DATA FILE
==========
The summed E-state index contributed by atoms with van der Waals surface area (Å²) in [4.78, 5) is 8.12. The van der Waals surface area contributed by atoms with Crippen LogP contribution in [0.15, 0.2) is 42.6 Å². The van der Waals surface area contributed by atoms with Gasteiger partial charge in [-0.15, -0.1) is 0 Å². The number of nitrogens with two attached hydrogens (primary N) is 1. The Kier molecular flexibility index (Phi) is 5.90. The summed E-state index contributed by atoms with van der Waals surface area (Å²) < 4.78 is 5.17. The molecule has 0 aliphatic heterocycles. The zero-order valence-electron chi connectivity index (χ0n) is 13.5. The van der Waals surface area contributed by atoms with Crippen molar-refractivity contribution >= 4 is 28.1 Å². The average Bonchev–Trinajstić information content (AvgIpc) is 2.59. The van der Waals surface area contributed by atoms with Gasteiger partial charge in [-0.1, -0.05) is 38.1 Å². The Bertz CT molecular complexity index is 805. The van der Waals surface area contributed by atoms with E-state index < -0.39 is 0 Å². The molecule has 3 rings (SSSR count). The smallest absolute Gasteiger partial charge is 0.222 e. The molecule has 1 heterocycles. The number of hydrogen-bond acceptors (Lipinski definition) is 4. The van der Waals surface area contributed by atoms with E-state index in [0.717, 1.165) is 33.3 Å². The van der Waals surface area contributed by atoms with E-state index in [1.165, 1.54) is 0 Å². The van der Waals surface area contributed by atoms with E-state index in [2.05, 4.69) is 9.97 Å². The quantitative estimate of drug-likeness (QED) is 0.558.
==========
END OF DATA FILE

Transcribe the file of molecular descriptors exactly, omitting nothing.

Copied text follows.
The summed E-state index contributed by atoms with van der Waals surface area (Å²) in [4.78, 5) is 8.12. The van der Waals surface area contributed by atoms with Crippen LogP contribution in [0.15, 0.2) is 42.6 Å². The van der Waals surface area contributed by atoms with Gasteiger partial charge in [-0.15, -0.1) is 0 Å². The number of nitrogens with two attached hydrogens (primary N) is 1. The Kier molecular flexibility index (Phi) is 5.90. The summed E-state index contributed by atoms with van der Waals surface area (Å²) < 4.78 is 5.17. The molecule has 0 aliphatic heterocycles. The zero-order valence-electron chi connectivity index (χ0n) is 13.5. The van der Waals surface area contributed by atoms with Crippen molar-refractivity contribution >= 4 is 28.1 Å². The average Bonchev–Trinajstić information content (AvgIpc) is 2.59. The van der Waals surface area contributed by atoms with Gasteiger partial charge in [-0.1, -0.05) is 38.1 Å². The Bertz CT molecular complexity index is 805. The van der Waals surface area contributed by atoms with E-state index < -0.39 is 0 Å². The molecule has 3 rings (SSSR count). The smallest absolute Gasteiger partial charge is 0.222 e. The molecule has 1 heterocycles. The number of hydrogen-bond acceptors (Lipinski definition) is 4. The van der Waals surface area contributed by atoms with E-state index in [0.717, 1.165) is 33.3 Å². The van der Waals surface area contributed by atoms with E-state index in [1.165, 1.54) is 0 Å². The van der Waals surface area contributed by atoms with E-state index in [2.05, 4.69) is 9.97 Å². The quantitative estimate of drug-likeness (QED) is 0.558.